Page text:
At the end of February, the preparation of the first Ranking of Notoriety of private sector brands in Havana made headlines. The event, unprecedented in the Cuban context, generated not a few reactions and expectations, both in the community of entrepreneurs and in the general public.
An initiative of SMG Branding, a private company dedicated to strategic branding, the ranking was based on the criteria of Havana consumers and focused on three lines of work in particular: fashion, cosmetics and catering, a category that includes restaurants, cafeterias, bars, bakeries, among other businesses along this line.
For its creation, the PieDerecho research team surveyed — both digitally and face-to-face — a representative sample of Havana residents. The study carried out in January, covered 385 people based on quotas proportional to the Havana population, both by sex and by age groups.
This figure, although it may seem small for the Cuban capital, was calculated based on scientific criteria and statistical formulas, and its results have a confidence level of 95%, as explained by the researchers.
The results obtained in the surveys were organized hierarchically to establish the ten leading ventures in each sector evaluated. To do this, the researchers awarded points to the mentioned brands following the place in which they were referred to by each respondent.
As we reported then, Clandestina, in fashion; D’Brujas, in cosmetics; and El Biky, under catering, were the most notorious brands — the so-called top of mind — by category. In addition, the first two achieved a wide difference with respect to their main competitors. At the same time, the gastronomic sector confirmed high competition, according to a publication by the organizers of the ranking.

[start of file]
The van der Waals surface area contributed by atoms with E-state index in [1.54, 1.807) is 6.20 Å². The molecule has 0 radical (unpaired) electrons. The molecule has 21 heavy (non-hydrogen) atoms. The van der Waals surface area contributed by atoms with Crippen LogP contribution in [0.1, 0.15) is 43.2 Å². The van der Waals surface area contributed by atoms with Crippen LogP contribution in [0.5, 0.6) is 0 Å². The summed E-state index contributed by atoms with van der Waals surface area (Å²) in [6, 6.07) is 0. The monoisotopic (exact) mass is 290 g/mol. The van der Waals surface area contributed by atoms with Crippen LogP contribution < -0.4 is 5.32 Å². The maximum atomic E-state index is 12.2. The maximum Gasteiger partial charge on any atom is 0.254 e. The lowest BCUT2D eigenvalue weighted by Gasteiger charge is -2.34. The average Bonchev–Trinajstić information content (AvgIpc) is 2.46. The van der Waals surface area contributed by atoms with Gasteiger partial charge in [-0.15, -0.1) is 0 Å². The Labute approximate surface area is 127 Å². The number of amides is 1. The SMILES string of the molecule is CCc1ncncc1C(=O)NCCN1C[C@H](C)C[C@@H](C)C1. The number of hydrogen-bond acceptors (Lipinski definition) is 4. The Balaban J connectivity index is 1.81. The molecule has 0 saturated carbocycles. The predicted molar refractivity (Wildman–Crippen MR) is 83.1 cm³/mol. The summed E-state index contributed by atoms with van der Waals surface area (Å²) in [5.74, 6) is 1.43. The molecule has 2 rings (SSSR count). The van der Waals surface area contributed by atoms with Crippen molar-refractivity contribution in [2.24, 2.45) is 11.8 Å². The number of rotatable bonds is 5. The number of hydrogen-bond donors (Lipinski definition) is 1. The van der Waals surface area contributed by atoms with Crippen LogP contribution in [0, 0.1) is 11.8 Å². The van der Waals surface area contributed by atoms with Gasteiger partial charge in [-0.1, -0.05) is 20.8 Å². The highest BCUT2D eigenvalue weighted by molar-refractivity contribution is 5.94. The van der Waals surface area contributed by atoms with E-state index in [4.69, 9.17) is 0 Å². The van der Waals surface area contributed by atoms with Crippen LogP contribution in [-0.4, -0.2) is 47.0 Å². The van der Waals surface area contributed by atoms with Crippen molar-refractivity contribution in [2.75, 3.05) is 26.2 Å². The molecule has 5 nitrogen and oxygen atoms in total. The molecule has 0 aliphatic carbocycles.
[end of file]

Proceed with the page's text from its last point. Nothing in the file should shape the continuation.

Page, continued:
However, other private brands also demonstrated a good position in the minds of Havana consumers. Among them we can mention La Mimosa, Doña Alicia, Gelato and El Vampirito, under catering; Innatus and Dador, in fashion; Alba Cosmetics and Donde Dorian, in cosmetics; and Beyond Roots, which had the particularity of being among the first both in this last category and in fashion.
Although some time has passed since the presentation made at the Royalton Habana Paseo del Prado Hotel, the ranking of well-known brands continues to raise questions, both about its composition and the data that emerge from the study carried out, as well as about its meaning and relevance for the island’s growing private sector.